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On the ball: does the AFL need to design a better footy?

By Hans Westerbeek

The AFL commissioned has a comprehensive review of the critical performance characteristics of Australian Rules footballs – the first for more than 30 years.

The full text of this article can be purchased from Informit.

In the game of Australian Rules Football (as with other football codes), few pieces of equipment are more important than the football itself.

And yet the relative attention paid to the ball by the AFL is quite at odds with the equipment’s importance and the amount of money the league turns over. In fact, it’s been well over 30 years since the AFL last looked at the specifications and standards that determine and prescribe how an Australian football should be manufactured.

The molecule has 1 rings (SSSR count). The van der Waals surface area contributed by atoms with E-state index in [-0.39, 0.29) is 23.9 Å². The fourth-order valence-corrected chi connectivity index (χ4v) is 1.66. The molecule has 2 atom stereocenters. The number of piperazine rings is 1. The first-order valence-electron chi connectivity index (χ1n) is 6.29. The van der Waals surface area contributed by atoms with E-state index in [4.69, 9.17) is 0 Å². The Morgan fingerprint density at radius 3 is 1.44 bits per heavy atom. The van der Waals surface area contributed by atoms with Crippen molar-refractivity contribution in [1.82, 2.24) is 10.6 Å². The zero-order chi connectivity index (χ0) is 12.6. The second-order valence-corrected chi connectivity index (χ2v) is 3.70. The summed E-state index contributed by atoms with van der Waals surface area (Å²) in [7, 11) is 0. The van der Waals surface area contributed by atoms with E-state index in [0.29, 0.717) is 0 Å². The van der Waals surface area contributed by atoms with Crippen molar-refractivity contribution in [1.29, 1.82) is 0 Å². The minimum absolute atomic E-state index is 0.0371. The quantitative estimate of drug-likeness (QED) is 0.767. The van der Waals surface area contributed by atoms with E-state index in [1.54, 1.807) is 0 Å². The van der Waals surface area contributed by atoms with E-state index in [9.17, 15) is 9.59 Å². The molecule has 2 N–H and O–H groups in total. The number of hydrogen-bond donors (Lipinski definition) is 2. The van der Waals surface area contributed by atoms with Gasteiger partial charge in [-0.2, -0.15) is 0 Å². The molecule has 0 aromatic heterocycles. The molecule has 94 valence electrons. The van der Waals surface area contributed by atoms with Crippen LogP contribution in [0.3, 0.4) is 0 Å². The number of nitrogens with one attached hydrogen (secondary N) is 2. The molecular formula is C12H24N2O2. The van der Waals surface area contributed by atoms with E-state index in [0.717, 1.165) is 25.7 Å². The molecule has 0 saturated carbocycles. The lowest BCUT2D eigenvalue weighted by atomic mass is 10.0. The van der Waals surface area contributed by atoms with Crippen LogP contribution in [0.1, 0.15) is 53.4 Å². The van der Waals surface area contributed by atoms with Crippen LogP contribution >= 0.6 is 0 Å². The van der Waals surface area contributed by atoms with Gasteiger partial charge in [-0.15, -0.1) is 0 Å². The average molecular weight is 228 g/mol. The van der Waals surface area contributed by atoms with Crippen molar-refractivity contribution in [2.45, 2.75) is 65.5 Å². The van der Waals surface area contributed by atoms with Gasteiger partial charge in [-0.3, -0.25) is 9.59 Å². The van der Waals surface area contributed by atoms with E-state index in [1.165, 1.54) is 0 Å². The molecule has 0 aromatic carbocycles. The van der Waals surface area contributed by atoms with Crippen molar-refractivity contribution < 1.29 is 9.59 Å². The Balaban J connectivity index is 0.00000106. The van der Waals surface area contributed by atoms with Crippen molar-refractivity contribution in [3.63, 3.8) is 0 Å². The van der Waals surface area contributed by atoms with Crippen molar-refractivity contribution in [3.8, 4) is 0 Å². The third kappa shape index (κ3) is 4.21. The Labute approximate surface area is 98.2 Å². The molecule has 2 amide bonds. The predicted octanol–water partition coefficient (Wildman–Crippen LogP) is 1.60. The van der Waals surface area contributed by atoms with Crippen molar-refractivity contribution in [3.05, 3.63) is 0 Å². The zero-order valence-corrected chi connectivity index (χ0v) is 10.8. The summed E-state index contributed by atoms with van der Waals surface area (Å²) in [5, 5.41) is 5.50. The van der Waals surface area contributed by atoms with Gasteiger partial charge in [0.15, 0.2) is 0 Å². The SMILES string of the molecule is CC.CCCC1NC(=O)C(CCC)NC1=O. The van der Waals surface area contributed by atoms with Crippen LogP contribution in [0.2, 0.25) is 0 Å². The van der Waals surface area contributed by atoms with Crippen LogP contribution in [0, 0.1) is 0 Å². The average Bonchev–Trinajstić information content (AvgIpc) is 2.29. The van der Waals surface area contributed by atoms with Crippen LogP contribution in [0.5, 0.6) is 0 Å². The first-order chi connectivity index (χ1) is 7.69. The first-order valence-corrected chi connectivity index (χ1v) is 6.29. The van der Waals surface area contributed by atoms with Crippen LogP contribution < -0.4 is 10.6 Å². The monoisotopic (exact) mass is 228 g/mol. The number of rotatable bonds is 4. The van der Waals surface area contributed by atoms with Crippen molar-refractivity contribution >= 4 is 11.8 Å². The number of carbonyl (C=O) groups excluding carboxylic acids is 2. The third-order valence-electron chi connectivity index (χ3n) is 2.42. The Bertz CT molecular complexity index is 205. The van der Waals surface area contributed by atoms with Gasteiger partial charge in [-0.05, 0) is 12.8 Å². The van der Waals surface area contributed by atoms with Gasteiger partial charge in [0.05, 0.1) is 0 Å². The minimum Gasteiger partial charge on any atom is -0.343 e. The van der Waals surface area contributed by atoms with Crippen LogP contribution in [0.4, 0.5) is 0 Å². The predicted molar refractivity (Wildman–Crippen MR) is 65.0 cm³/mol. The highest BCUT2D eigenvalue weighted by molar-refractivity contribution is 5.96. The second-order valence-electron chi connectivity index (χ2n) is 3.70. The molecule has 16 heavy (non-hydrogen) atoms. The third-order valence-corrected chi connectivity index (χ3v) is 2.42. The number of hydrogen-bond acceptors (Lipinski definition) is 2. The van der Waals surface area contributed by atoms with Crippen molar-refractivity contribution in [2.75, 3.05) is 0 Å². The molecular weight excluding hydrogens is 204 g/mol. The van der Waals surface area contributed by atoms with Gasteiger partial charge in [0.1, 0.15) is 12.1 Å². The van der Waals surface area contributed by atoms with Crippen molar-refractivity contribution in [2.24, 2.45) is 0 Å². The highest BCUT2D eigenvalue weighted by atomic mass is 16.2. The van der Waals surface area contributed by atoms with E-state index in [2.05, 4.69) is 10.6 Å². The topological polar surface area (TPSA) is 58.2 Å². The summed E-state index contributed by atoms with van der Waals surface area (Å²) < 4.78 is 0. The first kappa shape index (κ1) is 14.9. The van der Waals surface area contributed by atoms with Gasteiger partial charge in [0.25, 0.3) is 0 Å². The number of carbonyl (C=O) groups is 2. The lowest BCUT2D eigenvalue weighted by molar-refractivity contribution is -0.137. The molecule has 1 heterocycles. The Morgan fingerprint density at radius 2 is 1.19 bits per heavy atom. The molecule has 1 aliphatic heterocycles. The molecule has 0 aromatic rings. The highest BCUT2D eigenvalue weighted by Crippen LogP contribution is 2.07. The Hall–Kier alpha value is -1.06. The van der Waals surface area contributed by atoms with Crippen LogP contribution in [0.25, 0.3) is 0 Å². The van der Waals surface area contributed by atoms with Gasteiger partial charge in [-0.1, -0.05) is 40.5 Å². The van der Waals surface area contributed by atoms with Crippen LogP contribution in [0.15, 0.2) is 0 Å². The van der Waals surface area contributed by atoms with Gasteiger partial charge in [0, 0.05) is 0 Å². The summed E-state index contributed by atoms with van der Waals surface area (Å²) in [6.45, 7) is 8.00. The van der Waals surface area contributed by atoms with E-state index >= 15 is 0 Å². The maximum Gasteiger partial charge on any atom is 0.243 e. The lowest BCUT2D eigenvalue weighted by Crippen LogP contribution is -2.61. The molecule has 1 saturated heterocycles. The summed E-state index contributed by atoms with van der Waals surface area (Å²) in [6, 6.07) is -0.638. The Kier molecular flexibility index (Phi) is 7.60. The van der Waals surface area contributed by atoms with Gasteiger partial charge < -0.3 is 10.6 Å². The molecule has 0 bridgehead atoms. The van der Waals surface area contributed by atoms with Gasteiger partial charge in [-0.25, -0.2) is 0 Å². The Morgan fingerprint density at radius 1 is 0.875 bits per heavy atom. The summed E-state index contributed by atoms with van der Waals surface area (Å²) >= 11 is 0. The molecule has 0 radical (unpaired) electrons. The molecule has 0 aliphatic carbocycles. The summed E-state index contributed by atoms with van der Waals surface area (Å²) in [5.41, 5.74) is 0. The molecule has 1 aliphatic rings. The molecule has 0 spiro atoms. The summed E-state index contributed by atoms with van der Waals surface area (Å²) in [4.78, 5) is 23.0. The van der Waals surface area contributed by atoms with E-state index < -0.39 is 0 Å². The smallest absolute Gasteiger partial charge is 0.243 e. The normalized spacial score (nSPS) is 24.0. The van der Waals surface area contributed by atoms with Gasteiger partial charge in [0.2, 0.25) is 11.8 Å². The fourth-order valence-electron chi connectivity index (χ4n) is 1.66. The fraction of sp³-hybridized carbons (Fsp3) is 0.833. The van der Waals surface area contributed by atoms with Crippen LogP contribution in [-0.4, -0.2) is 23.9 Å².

But recently the AFL commissioned the Institute of Sport, Exercise and Active Living (ISEAL) at Victoria University to conduct a comprehensive review of the critical performance characteristics of Australian Rules footballs.

Changes
In most other football codes, such as soccer, rugby league and rugby union, administrators have actively and regularly considered the playability and performance characteristics of the ball. In soccer in particular, new balls are designed for every major championship and several manufacturers try to steal market share from the leaders by introducing new and innovative products.

This often involves the use of new synthetic materials, surface covers and panel composition. The fact there is much more competition between ball manufacturers in...

The full text of this article can be purchased from Informit.

Hans Westerbeek is with the Institute of Sport, Exercise, Active Living at Victoria University. This article was originally published at The Conversation.